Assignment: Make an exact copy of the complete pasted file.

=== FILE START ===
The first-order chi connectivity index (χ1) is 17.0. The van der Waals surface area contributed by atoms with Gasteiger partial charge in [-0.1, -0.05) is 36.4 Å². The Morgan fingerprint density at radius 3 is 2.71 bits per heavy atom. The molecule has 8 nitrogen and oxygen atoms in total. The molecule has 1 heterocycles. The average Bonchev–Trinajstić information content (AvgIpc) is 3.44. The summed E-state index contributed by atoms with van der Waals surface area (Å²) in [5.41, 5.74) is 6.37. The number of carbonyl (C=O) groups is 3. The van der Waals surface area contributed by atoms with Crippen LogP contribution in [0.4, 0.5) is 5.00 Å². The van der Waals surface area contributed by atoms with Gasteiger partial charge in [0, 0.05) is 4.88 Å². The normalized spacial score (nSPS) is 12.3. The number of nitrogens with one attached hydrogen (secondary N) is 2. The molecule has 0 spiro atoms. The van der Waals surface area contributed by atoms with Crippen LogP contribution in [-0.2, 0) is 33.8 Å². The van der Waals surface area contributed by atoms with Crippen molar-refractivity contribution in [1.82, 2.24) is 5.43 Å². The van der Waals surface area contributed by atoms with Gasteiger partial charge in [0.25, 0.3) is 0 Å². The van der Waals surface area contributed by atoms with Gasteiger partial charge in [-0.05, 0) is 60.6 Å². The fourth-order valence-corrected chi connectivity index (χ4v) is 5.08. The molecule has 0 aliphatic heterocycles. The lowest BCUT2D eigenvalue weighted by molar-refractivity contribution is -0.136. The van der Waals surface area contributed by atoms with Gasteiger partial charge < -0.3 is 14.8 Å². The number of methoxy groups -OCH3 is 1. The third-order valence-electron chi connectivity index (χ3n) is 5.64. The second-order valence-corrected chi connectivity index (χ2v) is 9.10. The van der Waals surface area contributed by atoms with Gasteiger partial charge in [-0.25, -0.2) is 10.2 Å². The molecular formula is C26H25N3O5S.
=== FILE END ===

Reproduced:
The first-order chi connectivity index (χ1) is 17.0. The van der Waals surface area contributed by atoms with Gasteiger partial charge in [-0.1, -0.05) is 36.4 Å². The Morgan fingerprint density at radius 3 is 2.71 bits per heavy atom. The molecule has 8 nitrogen and oxygen atoms in total. The molecule has 1 heterocycles. The average Bonchev–Trinajstić information content (AvgIpc) is 3.44. The summed E-state index contributed by atoms with van der Waals surface area (Å²) in [5.41, 5.74) is 6.37. The number of carbonyl (C=O) groups is 3. The van der Waals surface area contributed by atoms with Crippen LogP contribution in [0.4, 0.5) is 5.00 Å². The van der Waals surface area contributed by atoms with Gasteiger partial charge in [0, 0.05) is 4.88 Å². The normalized spacial score (nSPS) is 12.3. The number of nitrogens with one attached hydrogen (secondary N) is 2. The molecule has 0 spiro atoms. The van der Waals surface area contributed by atoms with Crippen LogP contribution in [-0.2, 0) is 33.8 Å². The van der Waals surface area contributed by atoms with Crippen molar-refractivity contribution in [1.82, 2.24) is 5.43 Å². The van der Waals surface area contributed by atoms with Gasteiger partial charge in [0.25, 0.3) is 0 Å². The van der Waals surface area contributed by atoms with Gasteiger partial charge in [-0.05, 0) is 60.6 Å². The fourth-order valence-corrected chi connectivity index (χ4v) is 5.08. The molecule has 0 aliphatic heterocycles. The lowest BCUT2D eigenvalue weighted by molar-refractivity contribution is -0.136. The van der Waals surface area contributed by atoms with Gasteiger partial charge < -0.3 is 14.8 Å². The number of methoxy groups -OCH3 is 1. The third-order valence-electron chi connectivity index (χ3n) is 5.64. The second-order valence-corrected chi connectivity index (χ2v) is 9.10. The van der Waals surface area contributed by atoms with Gasteiger partial charge in [-0.25, -0.2) is 10.2 Å². The molecular formula is C26H25N3O5S.